E-mail and messaging are currently the killer apps in mobile wireless. But that may soon change, says PalmSource CEO David Nagel, as more than 330,000 developers are on tap to create applications for the Palm OS.
"Messaging in general and e-mail specifically" remain the killer applications in the mobile world, but that may soon change, David Nagel, president and CEO of PalmSource Inc., said at Research in Motion Ltd.s third annual Wireless Enterprise Symposium.
The Palm OS is experiencing "enormous support by developers" and Palm has seen an acceleration in sign-ups to the tune of 2,000 new developers per week "and a large portion are in the enterprise," Nagel told the 1,600 attendees of the symposium in Chicago Tuesday. Palm, he said, has so far signed up more than 330,000 developers to create applications for the operating system.
Custom applications, designed for specific purposes, "are dramatically changing customer satisfaction and, interestingly enough, the nature of the work itself," Nagel said.
He cited a case study from the health care industry in which a medical sales organization developed a mobile application to check inventory and purchase and delivery information to replace a phone-based system that required 354 telephone representatives. The corporate developers were able to create an application that allowed sales representatives to check orders directly during their visits with physicians and instantly report on whether certain drugs were in stock and when delivery was possible.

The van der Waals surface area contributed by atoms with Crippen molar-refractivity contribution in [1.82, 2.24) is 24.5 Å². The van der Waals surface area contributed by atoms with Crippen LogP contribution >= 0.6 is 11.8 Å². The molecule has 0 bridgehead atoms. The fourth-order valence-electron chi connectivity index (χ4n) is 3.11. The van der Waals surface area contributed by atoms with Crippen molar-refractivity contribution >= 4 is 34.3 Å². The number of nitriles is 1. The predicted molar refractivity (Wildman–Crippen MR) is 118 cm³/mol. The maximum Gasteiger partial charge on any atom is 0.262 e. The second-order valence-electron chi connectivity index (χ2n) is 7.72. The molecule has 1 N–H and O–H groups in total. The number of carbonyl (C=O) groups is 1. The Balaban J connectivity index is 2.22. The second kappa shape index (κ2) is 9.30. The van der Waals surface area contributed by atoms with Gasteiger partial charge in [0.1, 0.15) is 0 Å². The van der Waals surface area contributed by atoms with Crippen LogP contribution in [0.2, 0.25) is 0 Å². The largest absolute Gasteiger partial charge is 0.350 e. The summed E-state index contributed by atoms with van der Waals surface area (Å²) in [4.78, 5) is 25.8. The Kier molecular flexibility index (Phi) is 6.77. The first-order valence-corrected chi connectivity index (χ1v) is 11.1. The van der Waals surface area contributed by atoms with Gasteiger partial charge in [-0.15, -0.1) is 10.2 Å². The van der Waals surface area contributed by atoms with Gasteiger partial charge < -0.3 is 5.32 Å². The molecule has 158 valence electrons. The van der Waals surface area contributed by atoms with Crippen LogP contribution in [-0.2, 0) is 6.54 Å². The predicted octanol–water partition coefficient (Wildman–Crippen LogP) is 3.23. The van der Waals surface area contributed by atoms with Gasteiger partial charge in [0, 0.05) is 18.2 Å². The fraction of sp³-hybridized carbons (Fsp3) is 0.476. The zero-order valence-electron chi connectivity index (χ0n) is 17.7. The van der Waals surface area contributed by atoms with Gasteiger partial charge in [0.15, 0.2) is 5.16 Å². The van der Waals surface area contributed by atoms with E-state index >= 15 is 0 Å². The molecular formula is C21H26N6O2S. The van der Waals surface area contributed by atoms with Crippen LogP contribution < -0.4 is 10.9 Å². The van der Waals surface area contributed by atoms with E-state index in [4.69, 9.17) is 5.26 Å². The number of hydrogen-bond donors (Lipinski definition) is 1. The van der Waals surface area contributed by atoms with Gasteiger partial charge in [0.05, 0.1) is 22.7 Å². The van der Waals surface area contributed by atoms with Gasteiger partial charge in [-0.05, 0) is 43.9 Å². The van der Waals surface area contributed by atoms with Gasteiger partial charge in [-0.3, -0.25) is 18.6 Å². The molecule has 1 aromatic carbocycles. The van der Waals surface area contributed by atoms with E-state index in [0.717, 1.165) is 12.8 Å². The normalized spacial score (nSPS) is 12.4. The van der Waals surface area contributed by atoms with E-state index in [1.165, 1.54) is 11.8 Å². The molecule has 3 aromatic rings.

Such applications, Nagel said, "creates enormous increases in the average revenue per user and, in some cases, lowers support costs."
According to Nagel, Palm devices average fewer than two support calls per user. "Ease of use does matter," he said, "and has a big impact on how these devices are deployed."
Nagel cited a recent survey, commissioned by Palm, that shows the company to be the dominant leader in the sale of handhelds to small-to-midsized businesses, "and as companies get larger were the leader but not by the same degree," he said. In the enterprise, Palm faces fierce competition from Microsoft Corp., with its Windows CE platform.
"About 80 percent of our devices end up being used in the enterprise," Nagel said. "Theyre purchased by individuals and brought there."
PalmSource has partnered with IBM, adopting Eclipse as its development platform. And it has partnered with RIM in a joint development effort to provide connections into the BlackBerry Enterprise Server and the BlackBerry Web client from Palm OS devices.
Those who prefer data-centric devices, he said, should buy a BlackBerry. Those who prefer a phone-based solution should opt for Palm.
Nagel advised enterprises looking into mobile solutions to "embrace them and begin to get control of them. Choose [the devices] carefully because youll live with that choice for a long time
and begin to think about how you can actually change the work of the corporation. "
The symposium, sponsored by RIM, continues through Thursday.
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